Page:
I spent this past January learning to weave on a 20-inch horizontal loom! It was so much fun; I made myself a gorgeous little high-waisted skirt with petal closures and a bright orange lining! It was a lot easier than I expected, and super rewarding. I wear my skirt a little too much these days… I’ve got to get a loom of my own!

  12. Callie 03/05/2010 at 6:23 pm #

    Ha ha, I don’t weave much myself, but my mom is a fiber artist, and she has a 10′, a 12′ and a Jacquard TC-1 hand-loom in her studio… pretty fabulous! We love the traditional crafts!

  13. Kate 03/05/2010 at 6:23 pm #

    I actually do make chainmail! It’s quite easy to learn, really. All you need are the supplies (metal rings and pliers) and a decent sense of patterns and spacial relations. I tell people it’s like knitting with metal.

  14. Kaley 03/05/2010 at 7:22 pm #

    I can weave! Through the combined efforts of my great-grandfather and some people at the museum I volunteer at. You can really still do these things, you just have to know how to learn. Classes at your local museum are a great place to start though,

  15. Keaven Willa 03/06/2010 at 9:55 am #

    My Grandmother taught me how to knit when I was little, before it was “cool” again, so I appreciate looking into crafts that have been forgotten for a while, but are still just as fun and useful as they used to be. When I got older and stilled liked to knit, I bought books that had fun patterns, like Stitch N’ Bitch, which not only had some great project ideas for me to learn, but they have some wonderful ideas on their website for how to start bringing knitting back into your life.

  16. Shelbybird 03/07/2010 at 12:13 pm #

    I’ve always been super crafty – partially because I have no skill WHATSOEVER in sports. I had to do something when I was little.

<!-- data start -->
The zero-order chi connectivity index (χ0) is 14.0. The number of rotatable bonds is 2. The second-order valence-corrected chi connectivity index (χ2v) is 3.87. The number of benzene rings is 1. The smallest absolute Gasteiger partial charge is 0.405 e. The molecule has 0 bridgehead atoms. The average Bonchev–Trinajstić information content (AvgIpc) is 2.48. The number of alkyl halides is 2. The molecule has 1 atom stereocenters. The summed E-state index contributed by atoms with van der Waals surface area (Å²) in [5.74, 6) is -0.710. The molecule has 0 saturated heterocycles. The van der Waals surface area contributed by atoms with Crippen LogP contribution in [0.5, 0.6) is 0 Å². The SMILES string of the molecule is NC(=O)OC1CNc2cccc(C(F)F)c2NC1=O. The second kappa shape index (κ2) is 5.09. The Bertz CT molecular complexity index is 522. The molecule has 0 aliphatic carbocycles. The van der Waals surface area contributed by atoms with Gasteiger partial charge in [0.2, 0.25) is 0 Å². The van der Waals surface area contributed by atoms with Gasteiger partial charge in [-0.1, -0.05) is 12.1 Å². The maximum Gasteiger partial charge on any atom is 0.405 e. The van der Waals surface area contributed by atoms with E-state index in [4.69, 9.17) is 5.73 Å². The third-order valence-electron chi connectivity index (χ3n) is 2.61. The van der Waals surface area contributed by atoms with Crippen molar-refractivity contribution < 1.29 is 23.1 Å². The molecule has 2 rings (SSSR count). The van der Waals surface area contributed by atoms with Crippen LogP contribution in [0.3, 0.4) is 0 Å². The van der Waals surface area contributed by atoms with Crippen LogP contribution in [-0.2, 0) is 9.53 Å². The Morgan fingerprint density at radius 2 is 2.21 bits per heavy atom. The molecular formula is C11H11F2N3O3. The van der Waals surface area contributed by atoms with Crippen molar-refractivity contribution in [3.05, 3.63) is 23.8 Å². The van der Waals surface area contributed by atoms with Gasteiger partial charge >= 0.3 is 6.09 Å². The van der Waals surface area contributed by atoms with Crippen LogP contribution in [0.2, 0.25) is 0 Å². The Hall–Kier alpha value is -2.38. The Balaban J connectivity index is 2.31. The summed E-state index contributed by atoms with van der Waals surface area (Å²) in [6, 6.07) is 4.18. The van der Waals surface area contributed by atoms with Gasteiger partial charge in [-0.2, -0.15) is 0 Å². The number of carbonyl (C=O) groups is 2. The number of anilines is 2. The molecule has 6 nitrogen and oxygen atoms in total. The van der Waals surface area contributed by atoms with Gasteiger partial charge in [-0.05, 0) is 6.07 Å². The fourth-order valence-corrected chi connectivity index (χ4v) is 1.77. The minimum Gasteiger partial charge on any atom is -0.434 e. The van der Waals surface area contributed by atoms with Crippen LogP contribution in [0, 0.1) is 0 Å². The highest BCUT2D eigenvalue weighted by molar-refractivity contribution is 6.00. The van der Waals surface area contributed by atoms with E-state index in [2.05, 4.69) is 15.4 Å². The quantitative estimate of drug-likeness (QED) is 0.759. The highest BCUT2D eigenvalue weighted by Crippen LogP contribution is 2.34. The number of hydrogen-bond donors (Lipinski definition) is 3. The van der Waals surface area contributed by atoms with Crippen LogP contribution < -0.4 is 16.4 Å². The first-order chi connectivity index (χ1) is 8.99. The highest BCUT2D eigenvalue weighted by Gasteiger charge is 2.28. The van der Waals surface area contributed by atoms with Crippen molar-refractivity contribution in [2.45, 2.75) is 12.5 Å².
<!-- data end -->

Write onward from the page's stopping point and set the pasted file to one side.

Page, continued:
I have coiled baskets, though I can’t weave them. I knit like a mofo and am currently knitting a lace stole. And I also weave. My grandmother tatted (another lace-making skill) and I want to learn to tat, as well. I make jewelry and I’ve made some pieces in chainmaille, though they were in cheap metal, so I couldn’t really wear them…I guess it was more about learning the process.

    Huzzah for bringing attention to old arts. If anyone wants to join a huge knit/crochet community, check out

  17. Lauren 03/09/2010 at 11:58 am #

    I have a few friends that know the art of the lucet. I also enjoy finger loop braiding (which may have been the Medieval beginnings of friendship bracelets). If anyone is interested in some of the more Medieval arts, you might want to contact your local SCA ( group.

  18. Ashley J 03/10/2010 at 7:31 pm #

    I took a spinning class in 4-H back in the day… yes, that’s spinning yarn with a wheel! It took a while to get the hang of it, but it is really relaxing once you get going!

  19. Millia 03/12/2010 at 4:37 pm #

    I can do Illuminated Letters, and I have a friend who is an accomplished wool spinner (she has a spinning wheel and everything!) lots of these “crafts” can be learned quite easily with a little research and a bit of time!

  20. Erinn 03/17/2010 at 10:33 am #

    I am studying to become a shoe maker/designer! I have been accepted to school in London and am currently trying my hand at the real hands on craft this week in Jerome AZ. You can see my progress of all the days on the schools site!

    I am also a lover of knitting!

  21. Ashley 03/30/2010 at 11:16 am #

    I’m an avid cross-stitch (A trend I’m afraid is severely out of style and I WISH it would come back.)

    But whenever I finish a project, I use the left over Embroidery Floss for friendship bracelets on a loom I made out of a piece of cardboard with slots cut with a box cutter. I learned how to make them from a cartoon, since I was sOoOoOoOo unpopular no one at school would teach me.

  22. Lia 12/31/2010 at 11:18 am #

    I basketweave whenever I can find the supplies. It’s hugely fun, and very fast and easy. I learned how at a crafts fair in Switzerland and I haven’t found materials since.